Raptor fans are up in arms about losses in Memphis and a seemingly undermanned Orlando team without Vince Carter and Mickael Pietrus, but you had to know that this was going to happen. Hey go back and read the answer to the last question in this preview in the section on the Toronto Raptors. A slow start is expected and it will continue until this team figures it out defensively.
Fans look at the defence on Sunday against Orlando and want better. And they’re right, the team needs to do better, but it was not nearly as bad as it looked. I keep bringing this stat up and it is pertinent to Toronto’s fortunes as I have been tracking it for the past three seasons. When the Raptors hold the opponents under 45 per cent from the floor they have a .790 winning percentage but when the opposition hits at 45 per cent or better, their success rate is only .289.
And why is this important looking at Sunday? Well Sunday was one of the rare times, and it happens about once a month (say 6-7 times a season) where Toronto holds an opponent under the magic number — no pun intended — and loses the game. The difference was Orlando’s three-point shooting which was great. But that is to be expected from a team that was 7th in the NBA last season in three-point shooting percentage and hoisted over a third of their field goal attempts last season from behind the arc. Orlando’s 17 three-point field goals was a record for the most treys made by a Raptor opponent in a single game. Heck, Toronto shot 54 per cent and put up 116 points and still lost. On Sunday afternoon, Orlando shot 43.9 per cent. So what happened and should the Raptors have modified their defensive game plan and coverage?
There is merit to both sides of the defensive argument, both the one that says make changes because of Orlando’s style and the other side that says don’t change anything as the system has all the answers built in if you play it properly. I can clearly see Jay Triano’s point about not modifying his system.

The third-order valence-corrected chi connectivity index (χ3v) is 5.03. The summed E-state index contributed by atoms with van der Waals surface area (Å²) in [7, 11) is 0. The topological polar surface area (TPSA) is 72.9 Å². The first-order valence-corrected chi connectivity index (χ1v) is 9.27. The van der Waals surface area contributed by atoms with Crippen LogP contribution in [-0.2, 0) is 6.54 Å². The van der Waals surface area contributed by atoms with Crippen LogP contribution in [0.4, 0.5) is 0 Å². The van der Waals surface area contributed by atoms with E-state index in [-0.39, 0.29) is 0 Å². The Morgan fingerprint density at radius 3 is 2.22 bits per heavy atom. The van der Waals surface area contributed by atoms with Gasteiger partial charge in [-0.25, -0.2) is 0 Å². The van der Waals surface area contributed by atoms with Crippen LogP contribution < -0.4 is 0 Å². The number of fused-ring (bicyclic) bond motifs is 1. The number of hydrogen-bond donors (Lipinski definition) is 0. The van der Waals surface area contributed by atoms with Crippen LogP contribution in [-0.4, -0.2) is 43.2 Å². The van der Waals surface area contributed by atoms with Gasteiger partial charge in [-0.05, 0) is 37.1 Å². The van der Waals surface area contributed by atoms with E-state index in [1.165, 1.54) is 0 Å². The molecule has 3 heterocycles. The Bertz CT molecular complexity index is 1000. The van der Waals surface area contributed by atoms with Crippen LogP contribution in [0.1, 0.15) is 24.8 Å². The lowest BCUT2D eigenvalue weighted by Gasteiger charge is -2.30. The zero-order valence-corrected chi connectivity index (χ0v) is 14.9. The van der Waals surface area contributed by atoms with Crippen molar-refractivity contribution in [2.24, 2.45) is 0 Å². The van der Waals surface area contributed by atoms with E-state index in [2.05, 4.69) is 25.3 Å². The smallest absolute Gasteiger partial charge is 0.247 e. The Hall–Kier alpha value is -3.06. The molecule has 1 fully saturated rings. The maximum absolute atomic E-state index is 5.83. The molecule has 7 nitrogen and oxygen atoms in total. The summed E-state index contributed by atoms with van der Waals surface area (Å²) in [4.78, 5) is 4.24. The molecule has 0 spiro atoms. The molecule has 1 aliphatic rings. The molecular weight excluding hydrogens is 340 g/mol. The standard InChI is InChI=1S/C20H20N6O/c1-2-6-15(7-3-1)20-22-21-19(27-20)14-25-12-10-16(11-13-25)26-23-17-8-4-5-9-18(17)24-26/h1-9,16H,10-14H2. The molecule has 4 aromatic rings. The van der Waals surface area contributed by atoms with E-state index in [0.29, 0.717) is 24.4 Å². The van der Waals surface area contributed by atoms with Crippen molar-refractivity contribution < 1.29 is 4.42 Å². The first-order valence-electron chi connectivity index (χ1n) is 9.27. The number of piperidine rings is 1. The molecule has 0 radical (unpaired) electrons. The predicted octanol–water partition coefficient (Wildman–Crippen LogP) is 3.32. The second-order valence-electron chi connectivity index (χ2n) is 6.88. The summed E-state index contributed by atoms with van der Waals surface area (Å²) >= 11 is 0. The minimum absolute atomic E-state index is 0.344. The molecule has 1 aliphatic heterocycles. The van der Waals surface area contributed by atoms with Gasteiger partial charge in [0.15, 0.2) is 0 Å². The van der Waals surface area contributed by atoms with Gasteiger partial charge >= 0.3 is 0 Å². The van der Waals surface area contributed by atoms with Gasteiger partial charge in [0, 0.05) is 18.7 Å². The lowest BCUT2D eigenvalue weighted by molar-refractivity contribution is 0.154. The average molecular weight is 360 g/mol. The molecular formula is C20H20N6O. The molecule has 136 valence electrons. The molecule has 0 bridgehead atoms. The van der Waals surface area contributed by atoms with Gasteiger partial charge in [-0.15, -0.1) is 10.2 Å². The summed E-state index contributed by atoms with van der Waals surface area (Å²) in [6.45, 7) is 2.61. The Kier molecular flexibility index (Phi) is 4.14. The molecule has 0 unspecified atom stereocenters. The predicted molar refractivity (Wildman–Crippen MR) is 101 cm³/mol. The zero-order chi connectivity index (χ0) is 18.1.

Here’s why: I have spoken to many defensive-minded coaches, not the ones who pay lip service to defence, but guys who have had teams that have actually finished in the top five over the course of an entire NBA season in opponents’ field-goal percentage. They say that you have to stay committed to your system. These coaches play zone only selectively in the odd baseline or sideline out of bounds or maybe out of a timeout for a single possession to give the offence a different look or render a play call out of a timeout ineffective. When you start changing defences you send the wrong message to your team.
If you decide to take away what the other team does best, this would have changed the defence on Sunday. That being said, it is hard as a player to abandon what you have been taught. Your entire basketball life you have been instructed to sink to the level of the ball, help out, and then close out on a shooter who receives a kick-out pass in a punch and pitch situation. So why not stay with your system if it has the answers. Toronto is not blessed with great individual defenders and it is going to take more commitment and effort for them to be successful regardless of what defensive scheme they employ.
But what if you are trying to build your system early in the season? Do you confuse players by changing it? Not according to Triano, who has seen so many adjustments made to opponents in individual game plans that the defensive philosophy becomes a moving target. He is in essence saying if we do this right, it will be all encompassing. In theory if the players do what they are asked, he may be proven to be correct.
So the Raptors defence continues to be a work in progress and they need to pay attention to the system and refine it because the success of the defense will ultimately determine how well this team does this season.
Kevin Martin with 48 points for Sacramento in the win over Memphis… wow! And on the other side of the coin, what a surprise, Allen Iverson is complaining about coming off the bench. The word is the owner wanted Iverson to maybe help them sell a few tickets. It could turn out to be a headache for head coach Lionel Hollins. After seeing them in person, I think Memphis would be better without Iverson if he is going to start making demands. Don’t get me wrong, over the past 10-12 seasons, he may not practice but when the lights go on, nobody has played harder. I just don’t think he fits in in Memphis.
Today’s shout-out: Physical and health education teachers who are trying to teach kids about being physically fit, nutrition and knowing their bodies. Hopefully they succeed in teaching kids about living a healthy lifestyle that carries over in their adult life.